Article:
– Summary –
Director : Peter Hyams
Year Of Release : 1997
Principal Cast : Tom Sizemore, Penelope Ann Miller, Linda Hunt, James Whitmore, Clayton Rohner, Chi Muoi Lo, Thomas Ryan, Frances X McCarthy, Constance Towers, John Kapelos.
Approx Running Time : 110 Minutes
Synopsis: A homicide detective and an anthropologist try to destroy a South American lizard-like god, who’s on a people-eating rampage in a Chicago museum.
The original night at the museum.
Back in the late 90’s, before DVD was released to the mass market (yeah, that long ago), back when VHS was just beginning to come along in “HI-FI Stereo” and Laserdisc was too expensive for somebody in their early 20’s, The Relic was my go-to film for audio demonstration. Early surround sound technology was still relatively expensive, and not everyone had it – I did – and so a film with as thunderous and cavernous a sound mix as this one was pure gold for demonstration purposes. The Relic is a tried-and-true creature feature, a bloody, schlocky, preposterous B-movie entity that delivers a few frights, some nice decapitations and eviscerations, and demonstrates that lighting in a film can add just as much to the movie’s atmosphere as its sound design.
The Relic was one of the first films I saw at a then-state-of-the-art digital theater in 1997, and although it was high hokum of the Hollywood variety, the direction from Peter Hyams and the creature work by legendary Stan Winston galvanised me in a way many films to that point had not. Set in the Chicago Museum of Natural History, The Relic involves a scientist (Penelope Ann Miller) and a police lieutenant (Tom Sizemore) cracking the riddle of a series of baffling murders within the building, all of which revolves around the mysteriously absent anthropologist John Whitney (Lewis Van Bergen), who has sent a pair of crates back from an expedition to Brazil. As the museum is set to hold a gala evening to open their latest exhibit, an enormous monster begins to send terror through the halls as it brutally kills as many people as it can get its claws into.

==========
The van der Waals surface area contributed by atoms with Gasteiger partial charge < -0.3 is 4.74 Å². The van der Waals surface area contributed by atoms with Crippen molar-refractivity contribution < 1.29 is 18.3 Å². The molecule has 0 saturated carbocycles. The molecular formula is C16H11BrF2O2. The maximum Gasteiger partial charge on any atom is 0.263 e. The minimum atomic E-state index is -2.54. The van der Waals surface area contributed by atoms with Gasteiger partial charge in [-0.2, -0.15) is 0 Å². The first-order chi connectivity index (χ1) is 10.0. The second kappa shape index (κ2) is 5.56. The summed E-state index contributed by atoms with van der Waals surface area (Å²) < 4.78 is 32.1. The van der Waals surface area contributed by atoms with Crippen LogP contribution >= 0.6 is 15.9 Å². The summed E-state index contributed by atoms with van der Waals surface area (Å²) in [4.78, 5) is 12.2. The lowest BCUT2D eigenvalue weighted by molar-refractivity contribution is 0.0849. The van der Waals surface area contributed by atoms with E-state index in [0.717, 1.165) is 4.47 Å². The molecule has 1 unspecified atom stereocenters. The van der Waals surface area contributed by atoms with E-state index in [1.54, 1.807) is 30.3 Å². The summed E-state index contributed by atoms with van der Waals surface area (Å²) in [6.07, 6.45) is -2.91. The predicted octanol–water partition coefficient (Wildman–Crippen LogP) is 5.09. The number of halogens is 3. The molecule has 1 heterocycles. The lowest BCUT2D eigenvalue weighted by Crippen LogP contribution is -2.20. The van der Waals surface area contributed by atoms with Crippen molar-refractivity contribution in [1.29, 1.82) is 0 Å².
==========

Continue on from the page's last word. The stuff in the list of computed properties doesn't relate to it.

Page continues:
As far as a story goes, The Relic borrows liberally from such classics as The Thing, Aliens, even Predator, in giving life to its considerably monstrous creation. Credited to four screenwriters and adapted from the novel of the same name by Douglas Preston and Lincoln Child, The Relic’s B-movie DNA is present almost from the opening moments, as we see John Whitney imbibe some ju-ju juice from some far-flung Amazonian tribe, before cutting to Chicago and the ubiquitous Doctor Margo Green (Miller). Throw in the hard-bitten, superstitious cop (Sizemore), a wheelchair-bound professor (James Whitmore, better known as the tragic Brooks Hatlin in The Shawshank Redemption), a sleazy, scheming colleague of Green’s in Greg Lee (Chi Muoi Lo), and a cavalcade of Chicago’s finest boys in blue, and The Relic is a paint-by numbers schlock thriller that offers scant creativity in its framework.
However, all is not lost – Peter Hyams’ decision to film The Relic entirely using natural light – ie, only the light cast by whatever would practically be around, such as torches, moonlight, interior lighting etc – is reminiscent of Kubrick’s similar methodology on Barry Lyndon. Although comparisons to Kubrick might be overblown in the case of Hyams (and saying that, Hyams did give us a sequel to 2001: A Space Odyssey, so perhaps idolatry isn’t far from the truth…) the fact is that The Relic works because of this unique visual style. I’d hate to have to watch movies doing it this way all the time, but for a 90-odd minute thrill-fest it is serviceable. In fact, it’s more than serviceable, it’s terrific. The Relic’s main anticipatory element is atmosphere: the script thunders with inanity and typical mid-90’s masculinity, and the characters are decidedly one-note, meaning that all that’s carrying the film in the end is its atmosphere and sense of horror.